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sick of being the organiser, but can't seem to stop!

(6 Posts)
ThePartyArtist Wed 18-Nov-15 13:16:35

I just read a thread that really struck a chord with me. I feel like I'm a chronic organiser of social occasions etc. It bugs me because I'm in a constant dilemma e.g. along the lines of: 'I want to go to this event and if I don't organise something it won't happen'; and 'No one else will organise it if I don't'; and 'I want to know what's happening rather than leave it to chance, so I'll organise it'.

I have a reputation amongst my friends of being super organised, and find I gravitate towards people who are too, and find disorganised / non commital people frustrating. Sometimes I feel I am one of life's organisers and can't do anything else so no point worrying about it, but also it gets me down a bit because I feel I'm too uptight about things, intolerant of less organised friends, and feel that if something doesn't go right people moan about it rather than taking the initiative.

I feel anxious if things aren't planned - e.g. wouldn't want to leave things like transport arrangements to chance incase we missed the last bus or couldn't get a taxi. And I feel really intolerant of disorganised people, e.g. find lateness really annoying, as in 'if they couldn't get here on time why did they say they'd come'. I have been known to not bother so much with friends who are non commital, since I'd rather give my time to the organised ones who'll put something in their diary. Overall I feel I invest more in social occasions and events than other people, then feel resentful about it. My friends often express that if I hadn't organise something it wouldn't have happened. But also I worry I am overbearing in my organising.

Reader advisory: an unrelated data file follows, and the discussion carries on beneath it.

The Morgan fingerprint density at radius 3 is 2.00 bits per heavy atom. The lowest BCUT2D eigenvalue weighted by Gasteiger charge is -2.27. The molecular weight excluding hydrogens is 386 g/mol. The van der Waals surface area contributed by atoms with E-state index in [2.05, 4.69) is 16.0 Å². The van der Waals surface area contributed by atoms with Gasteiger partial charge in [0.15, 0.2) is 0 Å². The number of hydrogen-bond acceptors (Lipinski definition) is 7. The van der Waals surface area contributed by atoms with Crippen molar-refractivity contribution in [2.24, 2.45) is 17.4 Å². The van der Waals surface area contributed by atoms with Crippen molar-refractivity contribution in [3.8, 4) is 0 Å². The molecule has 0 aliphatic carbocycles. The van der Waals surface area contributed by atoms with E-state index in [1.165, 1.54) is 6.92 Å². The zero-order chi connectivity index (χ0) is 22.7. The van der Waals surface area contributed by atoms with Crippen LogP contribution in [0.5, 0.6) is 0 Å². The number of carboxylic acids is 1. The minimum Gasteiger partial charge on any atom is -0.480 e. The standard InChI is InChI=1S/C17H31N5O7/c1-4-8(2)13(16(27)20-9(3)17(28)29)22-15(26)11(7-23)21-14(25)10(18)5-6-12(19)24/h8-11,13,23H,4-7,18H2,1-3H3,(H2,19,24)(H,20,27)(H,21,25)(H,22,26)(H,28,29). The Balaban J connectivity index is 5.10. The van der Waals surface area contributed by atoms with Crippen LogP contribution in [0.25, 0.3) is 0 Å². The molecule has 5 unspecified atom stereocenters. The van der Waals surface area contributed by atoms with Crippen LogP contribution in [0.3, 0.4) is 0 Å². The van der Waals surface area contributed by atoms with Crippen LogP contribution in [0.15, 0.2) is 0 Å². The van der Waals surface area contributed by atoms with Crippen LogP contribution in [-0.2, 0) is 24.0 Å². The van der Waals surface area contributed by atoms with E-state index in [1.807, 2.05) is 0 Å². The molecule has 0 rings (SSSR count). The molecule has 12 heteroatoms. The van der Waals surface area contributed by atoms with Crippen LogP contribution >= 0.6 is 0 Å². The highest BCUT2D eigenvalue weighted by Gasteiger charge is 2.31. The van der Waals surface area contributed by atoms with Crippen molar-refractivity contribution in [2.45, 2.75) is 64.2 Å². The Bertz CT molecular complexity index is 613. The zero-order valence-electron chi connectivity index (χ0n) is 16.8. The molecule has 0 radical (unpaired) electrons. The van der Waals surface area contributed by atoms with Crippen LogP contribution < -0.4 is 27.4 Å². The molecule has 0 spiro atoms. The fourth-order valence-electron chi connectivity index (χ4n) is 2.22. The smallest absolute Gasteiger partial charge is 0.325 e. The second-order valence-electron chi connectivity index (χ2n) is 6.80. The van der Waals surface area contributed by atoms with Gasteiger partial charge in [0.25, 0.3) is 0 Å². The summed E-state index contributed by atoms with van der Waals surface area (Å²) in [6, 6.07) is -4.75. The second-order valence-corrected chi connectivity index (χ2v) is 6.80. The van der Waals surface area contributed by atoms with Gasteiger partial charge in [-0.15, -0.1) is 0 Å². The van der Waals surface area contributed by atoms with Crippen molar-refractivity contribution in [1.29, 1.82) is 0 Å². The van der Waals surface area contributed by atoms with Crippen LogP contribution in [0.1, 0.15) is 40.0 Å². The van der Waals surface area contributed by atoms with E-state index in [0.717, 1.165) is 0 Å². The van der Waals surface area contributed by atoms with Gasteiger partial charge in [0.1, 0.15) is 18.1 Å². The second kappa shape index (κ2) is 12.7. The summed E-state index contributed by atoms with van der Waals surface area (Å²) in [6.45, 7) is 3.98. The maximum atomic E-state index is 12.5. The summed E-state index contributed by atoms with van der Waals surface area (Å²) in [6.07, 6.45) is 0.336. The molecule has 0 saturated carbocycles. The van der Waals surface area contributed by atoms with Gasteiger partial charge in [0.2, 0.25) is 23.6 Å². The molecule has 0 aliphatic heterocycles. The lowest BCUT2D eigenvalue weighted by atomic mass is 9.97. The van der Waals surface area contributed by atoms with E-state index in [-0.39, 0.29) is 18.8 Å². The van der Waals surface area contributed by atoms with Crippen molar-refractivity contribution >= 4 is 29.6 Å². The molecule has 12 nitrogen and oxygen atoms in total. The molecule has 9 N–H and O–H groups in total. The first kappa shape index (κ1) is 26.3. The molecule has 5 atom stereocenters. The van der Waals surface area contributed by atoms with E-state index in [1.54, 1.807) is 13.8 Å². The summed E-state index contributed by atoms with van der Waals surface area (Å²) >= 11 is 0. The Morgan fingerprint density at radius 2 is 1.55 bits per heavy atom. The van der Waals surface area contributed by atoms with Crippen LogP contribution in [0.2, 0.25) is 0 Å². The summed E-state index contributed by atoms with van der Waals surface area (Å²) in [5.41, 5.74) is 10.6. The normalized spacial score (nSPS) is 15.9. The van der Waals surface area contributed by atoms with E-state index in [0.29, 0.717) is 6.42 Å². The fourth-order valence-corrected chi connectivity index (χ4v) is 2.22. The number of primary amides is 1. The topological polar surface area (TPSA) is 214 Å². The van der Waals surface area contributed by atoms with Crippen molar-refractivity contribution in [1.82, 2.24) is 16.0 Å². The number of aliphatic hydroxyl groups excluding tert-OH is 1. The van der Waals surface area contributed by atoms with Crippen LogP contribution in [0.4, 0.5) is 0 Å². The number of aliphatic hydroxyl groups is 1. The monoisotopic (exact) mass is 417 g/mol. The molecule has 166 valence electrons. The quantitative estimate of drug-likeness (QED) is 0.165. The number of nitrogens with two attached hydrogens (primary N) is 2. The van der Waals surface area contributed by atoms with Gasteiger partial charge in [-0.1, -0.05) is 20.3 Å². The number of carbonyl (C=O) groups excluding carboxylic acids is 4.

I know the obvious thing is to organise less and let other people take the lead, but I'd worry that would result in stuff not happening - e.g. if I really fancy seeing a play but leave it to someone else to organise, it might be too late to get tickets; or if I leave my weekend empty on the off chance someone is around, it might not work out and I might be left with nothing to do.

How can I reconcile this dilemma - which feels like it's a lifelong one for me!

Chottie Sat 28-Nov-15 04:02:50

I think you need to step back a bit......

People have obviously got used to you organising everything and are happy to let you get on with it.

Perhaps next time when everyone wants to see a play, you can say to the group, I'm up to my neck at the moment at work, can someone else organise the tickets? smile and let whoever comes forward get on with it.

tribpot Sat 28-Nov-15 07:34:02

Full sympathy here. However, you say you gravitate towards other organised people, so presumably they're at least relatively easy to organise?

I wouldn't be worried about bothering less with disorganised friends, ultimately friendship has to be about compatibility and if you can't enjoy their company it seems fair enough to relegate them to acquaintance. I know someone who was very strict with her best friend, she would only ever wait 10 mins for her, would never arrange anything that absolutely depended on her arriving at a certain time, because she was chronically late and it drove my friend mad.